Dr. Costa’s dreams for his daughter Tyche, like ours for Ellen, now rested on a marathon course filled will all kinds of potential detours and questions. Would their future hold limitless potential? Would they be able to freely and boldly pursue careers, meaningful relationships, compete with other girls their age, navigate social pressures, deal with conflicting messages about how they should act and who they should be? What about their confidence? What about their vulnerability?
I only know that the first time I held my daughter, those questions remained but I felt a new calling: to be my daughter’s advocate, to help her acquire every tool possible for her life toolkit, to go outside my comfort zones at times if she were able to benefit from my doing so.
Reading the Times article about Dr. Costa and Tyche on a cold morning in Iowa, about his decision that after Tyche’s birth he would devote himself to the study of Down syndrome, I realized I needed to see if he were interested in a friendship with our family.
I found an email address for him and sent him a few words about Ellen and her picture. I mentioned that like his daughter, Ellen would be described as “high functioning,” although, truth be told, I much prefer “high achieving.” Why? I don’t always think of myself as high functioning! But I always hope to achieve a little something each day!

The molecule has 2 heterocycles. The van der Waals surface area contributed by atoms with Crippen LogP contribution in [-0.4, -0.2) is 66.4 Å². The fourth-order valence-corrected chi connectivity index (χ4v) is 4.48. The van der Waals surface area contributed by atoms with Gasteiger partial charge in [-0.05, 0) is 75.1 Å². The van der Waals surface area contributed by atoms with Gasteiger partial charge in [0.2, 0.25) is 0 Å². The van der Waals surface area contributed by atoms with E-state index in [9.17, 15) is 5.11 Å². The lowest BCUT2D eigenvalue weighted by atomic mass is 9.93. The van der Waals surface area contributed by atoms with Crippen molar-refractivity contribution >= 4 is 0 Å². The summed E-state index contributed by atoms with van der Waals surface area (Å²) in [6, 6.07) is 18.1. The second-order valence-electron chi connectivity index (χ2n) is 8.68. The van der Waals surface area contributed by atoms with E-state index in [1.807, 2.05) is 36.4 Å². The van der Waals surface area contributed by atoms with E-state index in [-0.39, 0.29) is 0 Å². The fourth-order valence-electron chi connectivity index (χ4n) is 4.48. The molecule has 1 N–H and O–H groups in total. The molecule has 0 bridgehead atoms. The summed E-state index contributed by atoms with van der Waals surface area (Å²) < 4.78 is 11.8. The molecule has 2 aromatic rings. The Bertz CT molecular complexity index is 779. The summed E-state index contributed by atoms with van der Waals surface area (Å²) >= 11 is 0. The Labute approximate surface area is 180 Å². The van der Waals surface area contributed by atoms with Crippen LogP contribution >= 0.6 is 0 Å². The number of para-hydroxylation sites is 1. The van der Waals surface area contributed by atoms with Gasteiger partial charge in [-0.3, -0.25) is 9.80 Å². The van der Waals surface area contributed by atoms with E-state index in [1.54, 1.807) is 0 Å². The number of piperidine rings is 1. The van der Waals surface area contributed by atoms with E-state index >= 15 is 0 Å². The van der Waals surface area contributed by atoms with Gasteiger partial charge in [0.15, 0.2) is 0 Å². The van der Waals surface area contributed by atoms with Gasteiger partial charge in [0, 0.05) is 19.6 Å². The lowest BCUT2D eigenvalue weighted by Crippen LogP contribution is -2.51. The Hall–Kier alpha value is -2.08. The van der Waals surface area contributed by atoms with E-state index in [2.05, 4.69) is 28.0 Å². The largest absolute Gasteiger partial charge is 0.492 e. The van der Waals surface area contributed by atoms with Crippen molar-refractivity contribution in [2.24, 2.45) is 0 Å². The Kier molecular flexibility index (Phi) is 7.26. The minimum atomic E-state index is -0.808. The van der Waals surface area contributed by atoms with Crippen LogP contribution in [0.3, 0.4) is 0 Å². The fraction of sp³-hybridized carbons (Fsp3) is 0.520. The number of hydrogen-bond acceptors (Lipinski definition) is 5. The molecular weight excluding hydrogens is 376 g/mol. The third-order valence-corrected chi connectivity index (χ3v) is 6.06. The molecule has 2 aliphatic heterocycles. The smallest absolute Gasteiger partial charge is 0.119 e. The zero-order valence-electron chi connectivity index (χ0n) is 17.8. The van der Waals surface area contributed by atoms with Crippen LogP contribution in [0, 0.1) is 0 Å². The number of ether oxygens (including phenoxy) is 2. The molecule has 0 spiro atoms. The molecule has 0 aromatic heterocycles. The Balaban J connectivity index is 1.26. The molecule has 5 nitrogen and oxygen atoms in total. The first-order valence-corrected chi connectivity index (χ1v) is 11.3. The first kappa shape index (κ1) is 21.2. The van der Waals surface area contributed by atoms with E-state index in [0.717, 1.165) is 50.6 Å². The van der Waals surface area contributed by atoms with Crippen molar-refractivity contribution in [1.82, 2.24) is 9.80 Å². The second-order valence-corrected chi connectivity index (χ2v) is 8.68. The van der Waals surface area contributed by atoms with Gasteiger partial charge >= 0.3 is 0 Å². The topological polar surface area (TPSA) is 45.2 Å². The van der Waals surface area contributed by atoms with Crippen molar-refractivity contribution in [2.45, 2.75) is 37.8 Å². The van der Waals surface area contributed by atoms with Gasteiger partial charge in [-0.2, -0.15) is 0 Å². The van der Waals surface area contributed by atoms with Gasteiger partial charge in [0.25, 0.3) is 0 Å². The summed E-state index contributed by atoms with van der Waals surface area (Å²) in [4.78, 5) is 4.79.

I thanked Dr. Costa for his research and offered my modest support for his goals to improving the quality of life of persons with an extra chromosome.
He wrote back! He described his hope that children of our daughters’ generations would gain from his research.
Time passes. My family moved to Hawaii. A few years after we had settled into life here, I began this blog. I wrote Dr. Costa again.
Here is part of his return message:
It is good to hear from you after such a long time.
We have made significant progress … and have learned quite a bit more about the specifics of the biology behind some of the cognitive and other brain issues in persons with DS.
Dr. Costa is raising funds for his research at Case Western Reserve University. Here is the link to his profile and work. I know he may well make the path my daughter follows in her life a little or a lot smoother.
Ben and I feel blessed for all the people we have met since Ellen was born who have gone out of their way to help clear her path, to give her a chance at having equal footing in the marathons she will face.